WEEK 14 — WHY AERATE THE GREENS?
You've just arrived at the golf course for your much-anticipated round of golf, only to find that the greens have been recently aerated. Although it presents a temporary inconvenience that must be dealt with, rest assured, no superintendent likes to aerate the greens; it is a labor-intensive, time-consuming process.
So why do superintendents insist on aerating the greens, often two, three, or more times per year? They do so because it keeps the grass healthy, and the procedure is so beneficial that almost every golf course must go through the process.
The primary goal of aeration is to relieve soil compaction, improve water infiltration, and control organic matter, which consists of decaying roots and grass stems. This organic matter acts like a sponge, and when it gets too thick it holds too much water near the surface. This condition limits new root growth, increases disease, and causes other turf problems. Aeration, combined with sand topdressing applied to fill the holes, is the most effective way to manage the organic matter near the green's surface.
When the soil holds the proper amount of air and water, the result is healthier turf and less traffic damage to the greens. Too much air results in excessively dry greens that can come under severe stress. Too much water results in a short, weakened root system and eventual turf failure. Aeration holes increase air exchange, promote better root growth, and help dry the top few inches of the soil profile. The result is a better root system. Visual proof can be seen by examining white roots in the aeration holes.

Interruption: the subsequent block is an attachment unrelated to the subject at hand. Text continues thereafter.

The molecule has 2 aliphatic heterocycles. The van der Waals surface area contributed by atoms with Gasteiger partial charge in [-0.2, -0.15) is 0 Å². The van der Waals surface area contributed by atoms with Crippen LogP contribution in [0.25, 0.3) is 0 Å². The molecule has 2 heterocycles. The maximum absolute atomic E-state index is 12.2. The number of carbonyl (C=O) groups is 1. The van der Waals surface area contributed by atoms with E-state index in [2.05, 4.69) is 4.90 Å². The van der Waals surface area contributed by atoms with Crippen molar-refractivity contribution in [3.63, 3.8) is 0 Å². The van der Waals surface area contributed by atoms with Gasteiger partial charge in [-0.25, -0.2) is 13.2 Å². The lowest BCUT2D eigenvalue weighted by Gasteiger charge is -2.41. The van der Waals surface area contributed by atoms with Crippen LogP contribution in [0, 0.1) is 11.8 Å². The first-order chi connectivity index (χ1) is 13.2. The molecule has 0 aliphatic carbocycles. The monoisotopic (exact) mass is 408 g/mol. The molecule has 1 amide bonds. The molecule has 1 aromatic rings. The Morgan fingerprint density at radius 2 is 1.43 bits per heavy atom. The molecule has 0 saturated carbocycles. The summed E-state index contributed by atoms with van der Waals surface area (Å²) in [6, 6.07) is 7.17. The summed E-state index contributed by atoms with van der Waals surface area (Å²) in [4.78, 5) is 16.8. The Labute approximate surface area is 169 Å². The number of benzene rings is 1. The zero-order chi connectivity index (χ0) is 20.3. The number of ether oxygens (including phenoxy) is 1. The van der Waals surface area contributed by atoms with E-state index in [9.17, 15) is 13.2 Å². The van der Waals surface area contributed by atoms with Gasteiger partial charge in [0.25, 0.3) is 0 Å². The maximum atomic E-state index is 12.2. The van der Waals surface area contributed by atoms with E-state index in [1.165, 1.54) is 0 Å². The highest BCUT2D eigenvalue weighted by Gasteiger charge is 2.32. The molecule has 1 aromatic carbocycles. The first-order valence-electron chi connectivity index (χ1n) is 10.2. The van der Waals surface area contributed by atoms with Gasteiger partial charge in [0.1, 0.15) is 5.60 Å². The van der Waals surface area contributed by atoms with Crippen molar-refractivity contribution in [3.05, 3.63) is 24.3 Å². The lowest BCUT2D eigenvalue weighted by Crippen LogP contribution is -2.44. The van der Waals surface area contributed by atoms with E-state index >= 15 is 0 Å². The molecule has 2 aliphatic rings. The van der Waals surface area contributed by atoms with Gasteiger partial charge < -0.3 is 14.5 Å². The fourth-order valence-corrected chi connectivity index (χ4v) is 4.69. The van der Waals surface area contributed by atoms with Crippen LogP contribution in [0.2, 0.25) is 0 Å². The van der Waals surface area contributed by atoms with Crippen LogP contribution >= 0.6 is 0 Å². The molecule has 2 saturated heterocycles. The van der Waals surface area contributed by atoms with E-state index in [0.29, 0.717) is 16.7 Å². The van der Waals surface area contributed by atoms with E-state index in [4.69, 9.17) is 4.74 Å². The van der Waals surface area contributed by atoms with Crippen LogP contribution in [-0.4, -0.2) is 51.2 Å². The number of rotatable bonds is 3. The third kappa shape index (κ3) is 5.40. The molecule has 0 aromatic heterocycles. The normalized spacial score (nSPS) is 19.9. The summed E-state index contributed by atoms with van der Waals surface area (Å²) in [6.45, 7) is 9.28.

Fortunately, today's superintendents have at their disposal a wide variety of aeration tools to maintain healthy greens. Although the most common method involves removing cores and backfilling the holes with sand, other aeration practices include making very small holes spaced closely together; pulling long cores to achieve deep aeration; aerating with solid tines; and even aerating with high pressure jets of water. There is no single best aeration program that is appropriate for every situation. Superintendents frequently adjust their programs throughout the year, depending on factors such as current weather conditions, equipment and labor availability, grass species and varieties, water quality and availability, tournament dates, and other variables, all to achieve the best playing conditions possible.
Reprinted with permission from the USGA.